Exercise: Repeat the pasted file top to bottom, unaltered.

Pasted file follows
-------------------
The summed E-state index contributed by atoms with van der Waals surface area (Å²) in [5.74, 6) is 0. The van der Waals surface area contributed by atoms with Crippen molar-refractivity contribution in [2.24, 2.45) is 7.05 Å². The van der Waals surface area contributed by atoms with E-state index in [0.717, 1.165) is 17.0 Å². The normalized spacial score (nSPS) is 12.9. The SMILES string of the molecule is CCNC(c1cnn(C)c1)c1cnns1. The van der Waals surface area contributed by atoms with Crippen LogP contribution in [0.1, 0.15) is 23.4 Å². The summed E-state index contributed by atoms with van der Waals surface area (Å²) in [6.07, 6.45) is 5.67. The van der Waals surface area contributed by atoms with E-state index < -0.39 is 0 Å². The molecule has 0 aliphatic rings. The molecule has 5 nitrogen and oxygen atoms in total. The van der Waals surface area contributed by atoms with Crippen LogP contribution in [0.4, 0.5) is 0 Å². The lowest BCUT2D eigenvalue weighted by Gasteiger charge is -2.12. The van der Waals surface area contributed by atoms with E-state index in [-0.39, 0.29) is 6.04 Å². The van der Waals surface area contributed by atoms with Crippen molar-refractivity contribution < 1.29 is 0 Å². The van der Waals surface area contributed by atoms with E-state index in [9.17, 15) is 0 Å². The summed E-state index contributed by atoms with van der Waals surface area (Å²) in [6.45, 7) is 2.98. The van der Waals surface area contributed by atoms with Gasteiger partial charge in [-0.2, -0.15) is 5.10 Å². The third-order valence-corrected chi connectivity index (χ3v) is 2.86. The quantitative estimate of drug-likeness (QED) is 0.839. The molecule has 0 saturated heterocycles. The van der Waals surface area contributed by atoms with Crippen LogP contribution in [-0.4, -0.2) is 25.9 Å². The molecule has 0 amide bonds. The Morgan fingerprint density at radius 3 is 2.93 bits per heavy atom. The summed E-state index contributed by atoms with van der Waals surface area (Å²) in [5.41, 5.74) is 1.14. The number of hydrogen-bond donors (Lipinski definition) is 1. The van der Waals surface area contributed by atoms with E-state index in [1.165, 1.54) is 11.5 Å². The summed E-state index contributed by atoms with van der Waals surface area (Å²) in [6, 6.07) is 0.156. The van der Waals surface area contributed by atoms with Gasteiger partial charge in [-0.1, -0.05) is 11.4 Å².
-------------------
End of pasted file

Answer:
The summed E-state index contributed by atoms with van der Waals surface area (Å²) in [5.74, 6) is 0. The van der Waals surface area contributed by atoms with Crippen molar-refractivity contribution in [2.24, 2.45) is 7.05 Å². The van der Waals surface area contributed by atoms with E-state index in [0.717, 1.165) is 17.0 Å². The normalized spacial score (nSPS) is 12.9. The SMILES string of the molecule is CCNC(c1cnn(C)c1)c1cnns1. The van der Waals surface area contributed by atoms with Crippen LogP contribution in [0.1, 0.15) is 23.4 Å². The summed E-state index contributed by atoms with van der Waals surface area (Å²) in [6.07, 6.45) is 5.67. The van der Waals surface area contributed by atoms with E-state index < -0.39 is 0 Å². The molecule has 0 aliphatic rings. The molecule has 5 nitrogen and oxygen atoms in total. The van der Waals surface area contributed by atoms with Crippen LogP contribution in [0.4, 0.5) is 0 Å². The lowest BCUT2D eigenvalue weighted by Gasteiger charge is -2.12. The van der Waals surface area contributed by atoms with E-state index in [-0.39, 0.29) is 6.04 Å². The van der Waals surface area contributed by atoms with Crippen molar-refractivity contribution < 1.29 is 0 Å². The van der Waals surface area contributed by atoms with E-state index in [9.17, 15) is 0 Å². The summed E-state index contributed by atoms with van der Waals surface area (Å²) in [6.45, 7) is 2.98. The van der Waals surface area contributed by atoms with Gasteiger partial charge in [-0.2, -0.15) is 5.10 Å². The third-order valence-corrected chi connectivity index (χ3v) is 2.86. The quantitative estimate of drug-likeness (QED) is 0.839. The molecule has 0 saturated heterocycles. The van der Waals surface area contributed by atoms with Crippen LogP contribution in [-0.4, -0.2) is 25.9 Å². The molecule has 0 amide bonds. The Morgan fingerprint density at radius 3 is 2.93 bits per heavy atom. The summed E-state index contributed by atoms with van der Waals surface area (Å²) in [5.41, 5.74) is 1.14. The number of hydrogen-bond donors (Lipinski definition) is 1. The van der Waals surface area contributed by atoms with E-state index in [1.165, 1.54) is 11.5 Å². The summed E-state index contributed by atoms with van der Waals surface area (Å²) in [6, 6.07) is 0.156. The van der Waals surface area contributed by atoms with Gasteiger partial charge in [-0.1, -0.05) is 11.4 Å².